We start with Jeff Furman and his second edition of the book "The Project Management Answer Book" (second edition) which is a great resource for anyone getting into project management as well as considering about getting the certification.
You can read his interview with me when the first edition was out by clicking here.
Please tell us about your book which is a great resource for the upcoming project managers.
PMP Certification –Getting certified is very important for anyone who wants a career
in project management. And my book is packed with PMP tips in every chapter, based on my having taught more than 100 PMP Prep classes over the past eight years, as well as teaching many other Basic and Advanced PM classes. So many of these tips are NOT in other books. And I share these throughout my book in very easy-to-find “sidebars.”
Easy-to-Read Q&A Format - My book is the only current PMP book in Q&A format, making it easy-to-read and navigate through. But it’s also highly-detailed – I provide very thorough explanations on difficult topics such as Earned Value and Critical Path, but broken up into short, “bite-size” Q&As. For this reason, many PMs from around the world have “Liked” my book’s Facebook Fan Page – (“Likes” currently from 25 different countries!)
NOT Just PMP! – Most PMP books are mainly “for the test.” My book has a very strong PMP test focus, but also contains a great many templates, figures, diagrams, examples, and case-studies to help PMs with practical, hands-on advice for managing projects efficiently and effectively.
NOT Just Waterfall (Hello, Scrum Agile!) For the 2nd Edition, I’ve added a robust new chapter on Scrum Agile. Waterfall PM has been the industry standard for many years. But Agile is catching on rapidly, with Scrum by far the most popular type. My book provides 54 new Q&As on Scrum (also making comparisons to Waterfall where helpful). My chapter also provides info on Agile certifications, networking groups and resources for Agilists, and more.
And where can we find it?
My 2nd Edition just came out in November, 2014. It's available in paperbacks and in several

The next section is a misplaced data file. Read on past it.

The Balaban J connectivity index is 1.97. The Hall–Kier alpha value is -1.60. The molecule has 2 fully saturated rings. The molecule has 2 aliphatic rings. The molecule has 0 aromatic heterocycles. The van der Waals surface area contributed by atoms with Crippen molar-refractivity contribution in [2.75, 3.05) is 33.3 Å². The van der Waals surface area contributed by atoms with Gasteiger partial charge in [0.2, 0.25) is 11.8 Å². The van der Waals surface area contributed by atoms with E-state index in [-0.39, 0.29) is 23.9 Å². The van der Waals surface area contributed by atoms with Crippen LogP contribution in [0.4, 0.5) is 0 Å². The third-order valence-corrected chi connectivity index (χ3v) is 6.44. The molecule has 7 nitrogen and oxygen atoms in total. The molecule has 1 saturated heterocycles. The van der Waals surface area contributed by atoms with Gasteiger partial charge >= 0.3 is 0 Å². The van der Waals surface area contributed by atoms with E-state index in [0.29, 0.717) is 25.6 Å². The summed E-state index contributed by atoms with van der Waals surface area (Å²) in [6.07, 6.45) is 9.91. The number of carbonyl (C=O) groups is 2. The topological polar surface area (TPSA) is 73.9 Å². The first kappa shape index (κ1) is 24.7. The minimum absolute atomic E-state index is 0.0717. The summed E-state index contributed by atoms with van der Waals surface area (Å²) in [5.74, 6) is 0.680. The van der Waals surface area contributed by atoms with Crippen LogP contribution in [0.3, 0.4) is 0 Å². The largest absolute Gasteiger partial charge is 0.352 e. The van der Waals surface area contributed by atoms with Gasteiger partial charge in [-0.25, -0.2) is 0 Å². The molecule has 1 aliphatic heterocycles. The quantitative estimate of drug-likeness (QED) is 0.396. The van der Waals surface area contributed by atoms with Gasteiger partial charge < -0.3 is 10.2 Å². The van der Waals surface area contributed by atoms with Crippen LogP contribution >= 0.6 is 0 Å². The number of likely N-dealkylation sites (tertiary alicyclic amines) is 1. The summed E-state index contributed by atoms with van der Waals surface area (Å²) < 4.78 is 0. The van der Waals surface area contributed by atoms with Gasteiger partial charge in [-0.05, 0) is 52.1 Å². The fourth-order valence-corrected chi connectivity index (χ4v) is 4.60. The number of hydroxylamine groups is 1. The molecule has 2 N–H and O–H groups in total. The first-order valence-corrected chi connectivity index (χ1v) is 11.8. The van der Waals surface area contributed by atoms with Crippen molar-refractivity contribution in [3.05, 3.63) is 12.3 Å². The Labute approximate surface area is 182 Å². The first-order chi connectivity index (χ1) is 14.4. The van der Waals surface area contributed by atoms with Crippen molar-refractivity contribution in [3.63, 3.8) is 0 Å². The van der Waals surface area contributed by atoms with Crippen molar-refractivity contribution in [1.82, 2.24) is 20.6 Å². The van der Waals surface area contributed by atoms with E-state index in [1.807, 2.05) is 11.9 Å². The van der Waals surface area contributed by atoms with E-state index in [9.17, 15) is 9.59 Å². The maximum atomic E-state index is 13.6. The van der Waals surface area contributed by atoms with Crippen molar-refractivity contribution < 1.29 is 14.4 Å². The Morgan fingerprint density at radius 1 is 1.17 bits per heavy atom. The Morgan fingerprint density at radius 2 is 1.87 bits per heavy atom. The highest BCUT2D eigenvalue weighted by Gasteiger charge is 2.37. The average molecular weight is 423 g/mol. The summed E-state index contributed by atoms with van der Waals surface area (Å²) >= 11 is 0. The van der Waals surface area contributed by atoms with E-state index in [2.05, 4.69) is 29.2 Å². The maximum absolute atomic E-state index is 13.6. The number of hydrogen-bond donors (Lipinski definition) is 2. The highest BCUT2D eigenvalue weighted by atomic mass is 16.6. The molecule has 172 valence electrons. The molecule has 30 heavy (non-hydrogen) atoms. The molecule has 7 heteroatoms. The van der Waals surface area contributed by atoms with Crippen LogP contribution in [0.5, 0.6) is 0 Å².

- Paperback: Amazon.com
- Paperback from the publisher: Management Concepts Press
- eBook: from the publisher: Management Concepts Press
- Paperback: at the NYU Bookstore in Manhattan
Also coming soon in:
- Kindle: Amazon.com
- Google Books
Why do you think this is a must have for new project managers?
New PMs, as well as job candidates, have a need to quickly be able to show potential customers, stakeholders, and employers that they understand the latest techniques and terminology. My book takes hundreds of technical terms from the PMI PMBOK Guide and other sources and provides very easy-to-follow explanations, examples, and templates to help PMs very quickly get up-to-speed.
My book also provides a great deal of help toward the certification process. In addition to many PMP test tips, I provide unique content such as a template on how to complete the PMP exam application, a list of “language aids” supported by PMI (Turkish just added!), tips on creating the PMP exam brain dump, and a study sheet / practice grid I created for my PMP students on how to learn the ITTOs (Inputs, Tools, Techniques, and Outputs) PMs need to know for their exams.
What are the 3 main takeaways from the book?
Top 10 Pitfall Lists – My book offers “Top 10 Pitfalls” on the PMI Knowledge Areas, based on my many years experience managing I.T. projects, as well as many shared by my students in my PM classes. Looking at pitfalls to watch out (a.k.a. “other people’s mistakes”) is a fun way to learn the PMBOK.
The Triple Constraint – Many PMs have heard about the classic “Triple Constraint.”
But many don’t know that there are actually several useful variations out in the world of PM. My book provides:
My book provides diagrams of three popular models plus three advanced models:
- The Talent Management Triple Constraint
- The Value Triple Constraint
- The Triple Constraint For Ethics.
Mini Waterfall – Scrum Agile is an important new area of PM to learn, in addition to Waterfall PM (which is the discipline tested for on the PMP). Good news is that if you have already studied Waterfall, there are some key concepts common to both, so much so that some actually call Scrum “mini-waterfall.”
So my Chapter 14, “Scrum Agile: The New Wave In PM” is designed to help you quickly learn many of the key concepts of Scrum. And to make it fun, my chapter answers questions for you such as: “What are misconceptions Waterfall people have about Agile?” and the other way around:“What are misconceptions agilists have about Waterfall?”
One piece of advice that you think is an absolute must for new project managers?
One word: Ethics!
Don’t let the customer (or your management) push you into an unethical decision. There is always the pressure: “The customer is always right,” and to do whatever they ask. But if you say yes to something you shouldn’t, such as cutting corners, or skipping an important test, your project’s quality will suffer. And if your reputation becomes compromised, it will be very difficult to get it back.
My Chapter 10: Ethical Considerations PMs Face On The Job takes you through the PMI Code of Ethics®, as well as PMI’s EDMF® (Ethical Decision-Making Framework), and provides Q&As on many real-world issues around ethics that can help you set a leadership example on your projects.
To know more about the book, you can see the reviews and read another great interview by Elizabeth Harrin
The series continues in 2015.
(Pic courtesy: MWild Photography)